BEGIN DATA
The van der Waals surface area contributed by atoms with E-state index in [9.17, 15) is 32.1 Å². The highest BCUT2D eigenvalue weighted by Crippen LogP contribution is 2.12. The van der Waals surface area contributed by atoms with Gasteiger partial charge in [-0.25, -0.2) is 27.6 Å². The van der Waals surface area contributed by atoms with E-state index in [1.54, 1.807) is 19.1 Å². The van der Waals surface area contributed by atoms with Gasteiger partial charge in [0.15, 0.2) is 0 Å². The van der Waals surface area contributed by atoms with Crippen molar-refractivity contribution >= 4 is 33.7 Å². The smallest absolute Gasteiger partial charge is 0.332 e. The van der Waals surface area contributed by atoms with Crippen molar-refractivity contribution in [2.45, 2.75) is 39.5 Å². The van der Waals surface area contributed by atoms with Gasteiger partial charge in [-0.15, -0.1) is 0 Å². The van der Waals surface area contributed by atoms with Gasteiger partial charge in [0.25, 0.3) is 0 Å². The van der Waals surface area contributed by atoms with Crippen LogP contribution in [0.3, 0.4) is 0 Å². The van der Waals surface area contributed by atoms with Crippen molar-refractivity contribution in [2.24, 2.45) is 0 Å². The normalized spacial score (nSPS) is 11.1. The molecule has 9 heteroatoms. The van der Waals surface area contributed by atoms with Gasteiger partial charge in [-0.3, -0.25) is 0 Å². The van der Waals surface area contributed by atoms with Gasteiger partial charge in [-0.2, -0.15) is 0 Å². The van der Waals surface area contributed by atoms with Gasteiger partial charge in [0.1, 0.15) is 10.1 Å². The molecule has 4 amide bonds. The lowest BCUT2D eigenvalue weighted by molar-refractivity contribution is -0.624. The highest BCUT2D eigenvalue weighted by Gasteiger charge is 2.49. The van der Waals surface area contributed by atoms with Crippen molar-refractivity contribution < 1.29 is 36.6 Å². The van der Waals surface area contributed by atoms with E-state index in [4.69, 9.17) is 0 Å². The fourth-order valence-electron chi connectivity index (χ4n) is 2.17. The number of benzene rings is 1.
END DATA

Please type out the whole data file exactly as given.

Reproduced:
The van der Waals surface area contributed by atoms with E-state index in [9.17, 15) is 32.1 Å². The highest BCUT2D eigenvalue weighted by Crippen LogP contribution is 2.12. The van der Waals surface area contributed by atoms with Gasteiger partial charge in [-0.25, -0.2) is 27.6 Å². The van der Waals surface area contributed by atoms with E-state index in [1.54, 1.807) is 19.1 Å². The van der Waals surface area contributed by atoms with Gasteiger partial charge in [0.15, 0.2) is 0 Å². The van der Waals surface area contributed by atoms with Crippen molar-refractivity contribution >= 4 is 33.7 Å². The smallest absolute Gasteiger partial charge is 0.332 e. The van der Waals surface area contributed by atoms with Crippen molar-refractivity contribution in [2.45, 2.75) is 39.5 Å². The van der Waals surface area contributed by atoms with Gasteiger partial charge in [-0.15, -0.1) is 0 Å². The van der Waals surface area contributed by atoms with Gasteiger partial charge in [0.25, 0.3) is 0 Å². The van der Waals surface area contributed by atoms with Crippen LogP contribution in [0.3, 0.4) is 0 Å². The van der Waals surface area contributed by atoms with Crippen molar-refractivity contribution in [2.24, 2.45) is 0 Å². The normalized spacial score (nSPS) is 11.1. The molecule has 9 heteroatoms. The van der Waals surface area contributed by atoms with Gasteiger partial charge in [-0.3, -0.25) is 0 Å². The van der Waals surface area contributed by atoms with Gasteiger partial charge in [-0.2, -0.15) is 0 Å². The van der Waals surface area contributed by atoms with Gasteiger partial charge in [0.1, 0.15) is 10.1 Å². The molecule has 4 amide bonds. The lowest BCUT2D eigenvalue weighted by molar-refractivity contribution is -0.624. The highest BCUT2D eigenvalue weighted by Gasteiger charge is 2.49. The van der Waals surface area contributed by atoms with Crippen molar-refractivity contribution < 1.29 is 36.6 Å². The van der Waals surface area contributed by atoms with E-state index in [4.69, 9.17) is 0 Å². The fourth-order valence-electron chi connectivity index (χ4n) is 2.17. The number of benzene rings is 1.